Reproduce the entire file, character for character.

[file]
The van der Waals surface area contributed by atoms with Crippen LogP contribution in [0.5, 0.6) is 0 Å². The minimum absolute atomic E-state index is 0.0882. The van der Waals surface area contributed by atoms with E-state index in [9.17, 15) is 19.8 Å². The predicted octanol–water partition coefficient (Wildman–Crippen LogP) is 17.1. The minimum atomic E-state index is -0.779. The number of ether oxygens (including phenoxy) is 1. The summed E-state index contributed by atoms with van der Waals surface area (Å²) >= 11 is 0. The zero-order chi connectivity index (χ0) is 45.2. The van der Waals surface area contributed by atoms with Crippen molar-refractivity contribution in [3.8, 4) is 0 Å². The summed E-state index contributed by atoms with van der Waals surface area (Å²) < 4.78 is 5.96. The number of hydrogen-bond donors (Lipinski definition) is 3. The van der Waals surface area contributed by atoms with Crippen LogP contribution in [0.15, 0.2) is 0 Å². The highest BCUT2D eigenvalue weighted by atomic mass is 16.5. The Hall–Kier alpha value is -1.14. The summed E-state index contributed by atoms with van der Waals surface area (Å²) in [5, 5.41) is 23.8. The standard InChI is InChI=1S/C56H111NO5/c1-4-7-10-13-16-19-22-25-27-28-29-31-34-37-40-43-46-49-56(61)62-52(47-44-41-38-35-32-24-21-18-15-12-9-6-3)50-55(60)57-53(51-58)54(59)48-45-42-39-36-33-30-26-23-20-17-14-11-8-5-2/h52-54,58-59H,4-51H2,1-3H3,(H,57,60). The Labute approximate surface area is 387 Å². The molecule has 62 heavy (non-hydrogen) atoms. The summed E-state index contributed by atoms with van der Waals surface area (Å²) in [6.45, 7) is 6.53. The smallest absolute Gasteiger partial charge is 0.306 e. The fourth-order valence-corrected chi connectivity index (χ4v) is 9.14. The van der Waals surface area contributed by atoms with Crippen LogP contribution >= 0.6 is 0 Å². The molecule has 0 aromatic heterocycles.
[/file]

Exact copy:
The van der Waals surface area contributed by atoms with Crippen LogP contribution in [0.5, 0.6) is 0 Å². The minimum absolute atomic E-state index is 0.0882. The van der Waals surface area contributed by atoms with E-state index in [9.17, 15) is 19.8 Å². The predicted octanol–water partition coefficient (Wildman–Crippen LogP) is 17.1. The minimum atomic E-state index is -0.779. The number of ether oxygens (including phenoxy) is 1. The summed E-state index contributed by atoms with van der Waals surface area (Å²) >= 11 is 0. The zero-order chi connectivity index (χ0) is 45.2. The van der Waals surface area contributed by atoms with Crippen molar-refractivity contribution in [3.8, 4) is 0 Å². The summed E-state index contributed by atoms with van der Waals surface area (Å²) < 4.78 is 5.96. The number of hydrogen-bond donors (Lipinski definition) is 3. The van der Waals surface area contributed by atoms with Crippen LogP contribution in [0.15, 0.2) is 0 Å². The highest BCUT2D eigenvalue weighted by atomic mass is 16.5. The Hall–Kier alpha value is -1.14. The summed E-state index contributed by atoms with van der Waals surface area (Å²) in [5, 5.41) is 23.8. The standard InChI is InChI=1S/C56H111NO5/c1-4-7-10-13-16-19-22-25-27-28-29-31-34-37-40-43-46-49-56(61)62-52(47-44-41-38-35-32-24-21-18-15-12-9-6-3)50-55(60)57-53(51-58)54(59)48-45-42-39-36-33-30-26-23-20-17-14-11-8-5-2/h52-54,58-59H,4-51H2,1-3H3,(H,57,60). The Labute approximate surface area is 387 Å². The molecule has 62 heavy (non-hydrogen) atoms. The summed E-state index contributed by atoms with van der Waals surface area (Å²) in [6.45, 7) is 6.53. The smallest absolute Gasteiger partial charge is 0.306 e. The fourth-order valence-corrected chi connectivity index (χ4v) is 9.14. The van der Waals surface area contributed by atoms with Crippen LogP contribution >= 0.6 is 0 Å². The molecule has 0 aromatic heterocycles.